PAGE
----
$ sudo cdrecord -v -pad speed=1 dev=6,0,0 Core-10.0.iso
You could also use the flburn or brasero extensions

Something like this should work for a usb stick:
Code: [Select]
$ sudo dd bs=4M if=Core-10.0.iso of=/dev/sdb..be sure you choose the correct target device

You could also use the gnome-disk-utility extension (with gnome-session).
« Last Edit: May 25, 2019, 06:35:48 AM by Juanito »

Offline PDP-8

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Re: RUFUS iso burner tips
« Reply #4 on: May 26, 2019, 03:33:12 AM »
Juanito's got the scoop on burning of course ...  I've used those tools too.

Tip about Rufus - what it burns is similar to a CD environment - that is a "read only" boot usb stick.  That may be good enough to kick some tires, or if you know how to deal with that environment.

The second step of course is to use TC's own burning tools - the installer in either shell or gui version.  The installer comes standard with CorePlus.  With the others, you have to download tc-install of your cli or gui flavor.

Using *that*, and a secondary stick, you can do a true proper job of making a TC disk that isn't emulating a cd.

So not a fault of Rufus - it only has a single mission. AND it won't let a newbie accidentally burn an existing boot disk.   The TC installer itself has many more features to what most people probably want from a daily-driver stick.

Etcher is noted for it's ability to *verify* a burn - handy for dealing with tired / dead / or counterfeit sticks.
That's a UNIX book! - cool  -- Garth

Offline PDP-8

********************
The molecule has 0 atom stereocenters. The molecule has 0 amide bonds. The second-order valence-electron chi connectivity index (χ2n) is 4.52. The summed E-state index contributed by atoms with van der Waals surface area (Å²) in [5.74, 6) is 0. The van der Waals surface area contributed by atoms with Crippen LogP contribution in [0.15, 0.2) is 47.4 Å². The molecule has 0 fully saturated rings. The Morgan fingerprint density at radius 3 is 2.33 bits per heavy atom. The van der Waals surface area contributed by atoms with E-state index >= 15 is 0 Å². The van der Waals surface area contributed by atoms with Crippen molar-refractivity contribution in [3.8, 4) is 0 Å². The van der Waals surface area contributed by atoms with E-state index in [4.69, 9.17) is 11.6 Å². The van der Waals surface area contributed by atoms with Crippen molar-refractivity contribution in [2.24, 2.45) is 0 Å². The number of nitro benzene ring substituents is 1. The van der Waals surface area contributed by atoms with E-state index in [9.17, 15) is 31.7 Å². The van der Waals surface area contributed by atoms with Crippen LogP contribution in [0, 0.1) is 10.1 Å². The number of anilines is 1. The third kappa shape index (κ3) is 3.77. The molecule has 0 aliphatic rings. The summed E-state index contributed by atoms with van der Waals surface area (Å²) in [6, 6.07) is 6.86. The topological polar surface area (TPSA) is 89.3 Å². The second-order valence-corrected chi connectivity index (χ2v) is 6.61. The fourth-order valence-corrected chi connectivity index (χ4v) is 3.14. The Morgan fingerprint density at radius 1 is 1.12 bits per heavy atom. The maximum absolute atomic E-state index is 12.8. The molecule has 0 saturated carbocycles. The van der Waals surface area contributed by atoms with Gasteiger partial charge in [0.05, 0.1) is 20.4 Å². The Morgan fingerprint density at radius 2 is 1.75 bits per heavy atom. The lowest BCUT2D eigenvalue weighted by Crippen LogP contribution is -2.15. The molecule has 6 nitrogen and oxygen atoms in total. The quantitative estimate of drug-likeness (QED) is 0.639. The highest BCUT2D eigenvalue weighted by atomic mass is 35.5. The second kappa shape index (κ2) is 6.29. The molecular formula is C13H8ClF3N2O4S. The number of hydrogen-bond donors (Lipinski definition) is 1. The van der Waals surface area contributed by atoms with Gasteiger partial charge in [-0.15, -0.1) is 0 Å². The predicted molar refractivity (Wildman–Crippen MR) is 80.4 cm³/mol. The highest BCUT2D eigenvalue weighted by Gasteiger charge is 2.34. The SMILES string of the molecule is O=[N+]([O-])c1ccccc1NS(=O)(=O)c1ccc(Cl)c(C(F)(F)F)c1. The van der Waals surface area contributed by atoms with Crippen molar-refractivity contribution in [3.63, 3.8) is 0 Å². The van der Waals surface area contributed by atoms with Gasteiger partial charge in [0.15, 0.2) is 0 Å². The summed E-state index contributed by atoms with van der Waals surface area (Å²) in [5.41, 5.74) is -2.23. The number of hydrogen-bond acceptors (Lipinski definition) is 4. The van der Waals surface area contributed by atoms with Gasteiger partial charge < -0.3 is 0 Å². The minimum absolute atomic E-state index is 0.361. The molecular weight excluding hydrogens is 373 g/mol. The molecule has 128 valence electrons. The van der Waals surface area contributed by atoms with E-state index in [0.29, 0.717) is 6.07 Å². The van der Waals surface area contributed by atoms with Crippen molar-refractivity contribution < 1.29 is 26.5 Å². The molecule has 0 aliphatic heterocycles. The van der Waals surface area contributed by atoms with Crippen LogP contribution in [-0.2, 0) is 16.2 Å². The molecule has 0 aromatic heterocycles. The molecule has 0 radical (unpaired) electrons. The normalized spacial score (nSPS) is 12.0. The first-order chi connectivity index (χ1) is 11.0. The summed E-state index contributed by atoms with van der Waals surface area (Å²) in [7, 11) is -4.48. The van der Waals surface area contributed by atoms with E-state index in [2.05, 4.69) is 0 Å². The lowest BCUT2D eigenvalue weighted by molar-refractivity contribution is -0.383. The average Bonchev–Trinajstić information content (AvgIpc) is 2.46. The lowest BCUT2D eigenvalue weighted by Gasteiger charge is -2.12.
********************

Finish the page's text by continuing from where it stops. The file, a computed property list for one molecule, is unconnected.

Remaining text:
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Re: RUFUS iso burner tips
« Reply #5 on: July 06, 2019, 11:52:35 PM »
If Rufus seems to fail to boot TinyCorePure64 ..

The main reason seems to be that Rufus does *exactly* what it's told, and the grub.cfg file in the iso itself lacks any filesystem support.

Hence when you land at the grub prompt and try to ls each filesystem, they are unknown.

The entire grub.cfg file from tcpure64 iso itself:

Code: [Select]
if loadfont unicode ; then
    set gfxmode=auto
    set gfxpayload=keep
    set gfxterm_font=unicode
    terminal_output gfxterm

menuentry "tc" {
  linux /boot/vmlinuz64 loglevel=3 cde vga=791 video=vesafb:ywrap,mtrr:3
  initrd /boot/corepure64.gz

menuentry "tcw" {
  linux /boot/vmlinuz64 loglevel=3 cde waitusb=5 vga=791 video=vesafb:ywrap,mtrr:3
  initrd /boot/corepure64.gz

menuentry "core" {
  linux /boot/vmlinuz64 loglevel=3 vga=791
  initrd /boot/corepure64.gz

menuentry "corew" {
  linux /boot/vmlinuz64 loglevel=3 waitusb=5 vga=791
  initrd /boot/corepure64.gz

What is up to the user is to modify this file, and insmod a number of filesystem requirements, such as

Code: [Select]
insmod part_gp
insmod part_msdos
insmod fat
insmod ext2
loadfont unicode
insmod efi_gop
insmod efi_uga
insmod font

at the beginning of the file.

No joy, but I'm still working on it.  Somewhere the light bulb will go off! :)
« Last Edit: July 06, 2019, 11:54:44 PM by PDP-8 »
That's a UNIX book! - cool  -- Garth